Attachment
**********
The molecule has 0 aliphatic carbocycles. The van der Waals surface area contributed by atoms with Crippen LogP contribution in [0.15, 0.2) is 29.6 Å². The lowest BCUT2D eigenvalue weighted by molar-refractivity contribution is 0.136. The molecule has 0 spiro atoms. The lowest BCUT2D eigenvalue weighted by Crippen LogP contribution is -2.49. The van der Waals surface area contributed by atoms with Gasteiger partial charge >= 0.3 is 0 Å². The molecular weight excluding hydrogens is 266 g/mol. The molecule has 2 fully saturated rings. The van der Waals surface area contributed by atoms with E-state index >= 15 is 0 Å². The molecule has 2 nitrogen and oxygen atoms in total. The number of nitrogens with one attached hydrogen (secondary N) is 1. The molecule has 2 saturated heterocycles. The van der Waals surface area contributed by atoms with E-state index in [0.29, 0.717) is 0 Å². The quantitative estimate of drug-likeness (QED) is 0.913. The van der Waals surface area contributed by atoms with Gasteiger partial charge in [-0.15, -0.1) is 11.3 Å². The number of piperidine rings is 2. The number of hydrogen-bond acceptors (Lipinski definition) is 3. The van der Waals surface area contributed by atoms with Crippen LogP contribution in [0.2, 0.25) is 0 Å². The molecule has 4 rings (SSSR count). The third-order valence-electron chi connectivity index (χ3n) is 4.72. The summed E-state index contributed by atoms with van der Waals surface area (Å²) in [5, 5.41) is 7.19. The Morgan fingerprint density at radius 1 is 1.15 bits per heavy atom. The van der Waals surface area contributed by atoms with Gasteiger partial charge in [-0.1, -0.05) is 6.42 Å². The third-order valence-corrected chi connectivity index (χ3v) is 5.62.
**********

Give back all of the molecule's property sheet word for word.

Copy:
The molecule has 0 aliphatic carbocycles. The van der Waals surface area contributed by atoms with Crippen LogP contribution in [0.15, 0.2) is 29.6 Å². The lowest BCUT2D eigenvalue weighted by molar-refractivity contribution is 0.136. The molecule has 0 spiro atoms. The lowest BCUT2D eigenvalue weighted by Crippen LogP contribution is -2.49. The van der Waals surface area contributed by atoms with Gasteiger partial charge >= 0.3 is 0 Å². The molecular weight excluding hydrogens is 266 g/mol. The molecule has 2 fully saturated rings. The van der Waals surface area contributed by atoms with E-state index >= 15 is 0 Å². The molecule has 2 nitrogen and oxygen atoms in total. The number of nitrogens with one attached hydrogen (secondary N) is 1. The molecule has 2 saturated heterocycles. The van der Waals surface area contributed by atoms with E-state index in [0.29, 0.717) is 0 Å². The quantitative estimate of drug-likeness (QED) is 0.913. The van der Waals surface area contributed by atoms with Gasteiger partial charge in [-0.15, -0.1) is 11.3 Å². The number of piperidine rings is 2. The number of hydrogen-bond acceptors (Lipinski definition) is 3. The van der Waals surface area contributed by atoms with Crippen LogP contribution in [0.2, 0.25) is 0 Å². The molecule has 4 rings (SSSR count). The third-order valence-electron chi connectivity index (χ3n) is 4.72. The summed E-state index contributed by atoms with van der Waals surface area (Å²) in [5, 5.41) is 7.19. The Morgan fingerprint density at radius 1 is 1.15 bits per heavy atom. The van der Waals surface area contributed by atoms with Gasteiger partial charge in [-0.1, -0.05) is 6.42 Å². The third-order valence-corrected chi connectivity index (χ3v) is 5.62.